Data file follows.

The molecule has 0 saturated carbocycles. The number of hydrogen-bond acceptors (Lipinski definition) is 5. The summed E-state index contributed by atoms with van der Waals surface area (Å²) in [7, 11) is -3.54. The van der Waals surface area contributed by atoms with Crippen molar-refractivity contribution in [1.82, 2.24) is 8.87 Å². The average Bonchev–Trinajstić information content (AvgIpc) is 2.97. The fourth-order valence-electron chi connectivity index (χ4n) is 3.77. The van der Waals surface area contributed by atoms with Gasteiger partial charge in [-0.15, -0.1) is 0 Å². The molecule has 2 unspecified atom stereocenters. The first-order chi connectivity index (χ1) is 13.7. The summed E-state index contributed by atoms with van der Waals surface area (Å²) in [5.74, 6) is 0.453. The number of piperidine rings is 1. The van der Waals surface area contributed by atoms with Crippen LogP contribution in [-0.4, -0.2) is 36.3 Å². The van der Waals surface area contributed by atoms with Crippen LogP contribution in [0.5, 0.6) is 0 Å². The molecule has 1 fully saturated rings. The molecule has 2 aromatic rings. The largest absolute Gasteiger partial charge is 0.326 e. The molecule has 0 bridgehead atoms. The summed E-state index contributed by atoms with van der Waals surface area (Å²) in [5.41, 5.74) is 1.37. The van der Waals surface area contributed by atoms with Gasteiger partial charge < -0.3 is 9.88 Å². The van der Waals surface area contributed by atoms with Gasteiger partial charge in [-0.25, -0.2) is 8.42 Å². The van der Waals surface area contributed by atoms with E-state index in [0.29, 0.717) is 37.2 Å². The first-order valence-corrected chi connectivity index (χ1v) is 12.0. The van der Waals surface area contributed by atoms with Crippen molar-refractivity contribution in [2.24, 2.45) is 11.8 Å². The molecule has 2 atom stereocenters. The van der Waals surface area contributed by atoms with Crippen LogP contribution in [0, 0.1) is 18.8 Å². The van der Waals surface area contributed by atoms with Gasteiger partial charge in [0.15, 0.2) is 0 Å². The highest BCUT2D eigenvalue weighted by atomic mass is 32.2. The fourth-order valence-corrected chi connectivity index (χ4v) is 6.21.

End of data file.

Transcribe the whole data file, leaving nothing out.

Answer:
The molecule has 0 saturated carbocycles. The number of hydrogen-bond acceptors (Lipinski definition) is 5. The summed E-state index contributed by atoms with van der Waals surface area (Å²) in [7, 11) is -3.54. The van der Waals surface area contributed by atoms with Crippen molar-refractivity contribution in [1.82, 2.24) is 8.87 Å². The average Bonchev–Trinajstić information content (AvgIpc) is 2.97. The fourth-order valence-electron chi connectivity index (χ4n) is 3.77. The van der Waals surface area contributed by atoms with Gasteiger partial charge in [-0.15, -0.1) is 0 Å². The molecule has 2 unspecified atom stereocenters. The first-order chi connectivity index (χ1) is 13.7. The summed E-state index contributed by atoms with van der Waals surface area (Å²) in [5.74, 6) is 0.453. The number of piperidine rings is 1. The van der Waals surface area contributed by atoms with Crippen LogP contribution in [-0.4, -0.2) is 36.3 Å². The van der Waals surface area contributed by atoms with Crippen LogP contribution in [0.5, 0.6) is 0 Å². The molecule has 1 fully saturated rings. The molecule has 2 aromatic rings. The largest absolute Gasteiger partial charge is 0.326 e. The molecule has 0 bridgehead atoms. The summed E-state index contributed by atoms with van der Waals surface area (Å²) in [5.41, 5.74) is 1.37. The van der Waals surface area contributed by atoms with Gasteiger partial charge < -0.3 is 9.88 Å². The van der Waals surface area contributed by atoms with Gasteiger partial charge in [-0.25, -0.2) is 8.42 Å². The van der Waals surface area contributed by atoms with E-state index in [0.29, 0.717) is 37.2 Å². The first-order valence-corrected chi connectivity index (χ1v) is 12.0. The van der Waals surface area contributed by atoms with Crippen molar-refractivity contribution in [2.24, 2.45) is 11.8 Å². The molecule has 2 atom stereocenters. The van der Waals surface area contributed by atoms with Crippen LogP contribution in [0, 0.1) is 18.8 Å². The van der Waals surface area contributed by atoms with Gasteiger partial charge in [0.15, 0.2) is 0 Å². The highest BCUT2D eigenvalue weighted by atomic mass is 32.2. The fourth-order valence-corrected chi connectivity index (χ4v) is 6.21.